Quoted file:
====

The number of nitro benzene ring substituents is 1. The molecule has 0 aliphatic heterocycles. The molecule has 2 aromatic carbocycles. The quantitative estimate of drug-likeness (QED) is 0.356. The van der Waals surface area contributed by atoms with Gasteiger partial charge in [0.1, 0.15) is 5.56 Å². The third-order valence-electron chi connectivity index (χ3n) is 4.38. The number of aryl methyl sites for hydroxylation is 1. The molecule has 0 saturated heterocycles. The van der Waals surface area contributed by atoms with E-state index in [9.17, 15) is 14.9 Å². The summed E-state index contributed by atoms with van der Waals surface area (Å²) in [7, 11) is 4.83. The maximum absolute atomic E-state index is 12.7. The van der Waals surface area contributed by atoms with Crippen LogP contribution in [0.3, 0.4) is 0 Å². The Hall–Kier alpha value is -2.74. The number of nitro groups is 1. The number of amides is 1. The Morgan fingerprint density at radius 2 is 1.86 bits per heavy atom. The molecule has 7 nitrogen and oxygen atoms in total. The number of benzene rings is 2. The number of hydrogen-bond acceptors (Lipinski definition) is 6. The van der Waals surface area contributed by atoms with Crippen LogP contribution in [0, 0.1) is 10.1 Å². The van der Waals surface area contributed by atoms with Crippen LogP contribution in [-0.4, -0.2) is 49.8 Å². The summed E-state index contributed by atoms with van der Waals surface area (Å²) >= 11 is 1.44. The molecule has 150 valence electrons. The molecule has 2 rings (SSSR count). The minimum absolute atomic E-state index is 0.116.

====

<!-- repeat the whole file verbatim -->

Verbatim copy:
The number of nitro benzene ring substituents is 1. The molecule has 0 aliphatic heterocycles. The molecule has 2 aromatic carbocycles. The quantitative estimate of drug-likeness (QED) is 0.356. The van der Waals surface area contributed by atoms with Gasteiger partial charge in [0.1, 0.15) is 5.56 Å². The third-order valence-electron chi connectivity index (χ3n) is 4.38. The number of aryl methyl sites for hydroxylation is 1. The molecule has 0 saturated heterocycles. The van der Waals surface area contributed by atoms with E-state index in [9.17, 15) is 14.9 Å². The summed E-state index contributed by atoms with van der Waals surface area (Å²) in [7, 11) is 4.83. The maximum absolute atomic E-state index is 12.7. The van der Waals surface area contributed by atoms with Crippen LogP contribution in [0.3, 0.4) is 0 Å². The Hall–Kier alpha value is -2.74. The number of nitro groups is 1. The number of amides is 1. The Morgan fingerprint density at radius 2 is 1.86 bits per heavy atom. The molecule has 7 nitrogen and oxygen atoms in total. The number of benzene rings is 2. The number of hydrogen-bond acceptors (Lipinski definition) is 6. The van der Waals surface area contributed by atoms with Crippen LogP contribution in [0, 0.1) is 10.1 Å². The van der Waals surface area contributed by atoms with Crippen LogP contribution in [-0.4, -0.2) is 49.8 Å². The summed E-state index contributed by atoms with van der Waals surface area (Å²) >= 11 is 1.44. The molecule has 150 valence electrons. The molecule has 2 rings (SSSR count). The minimum absolute atomic E-state index is 0.116.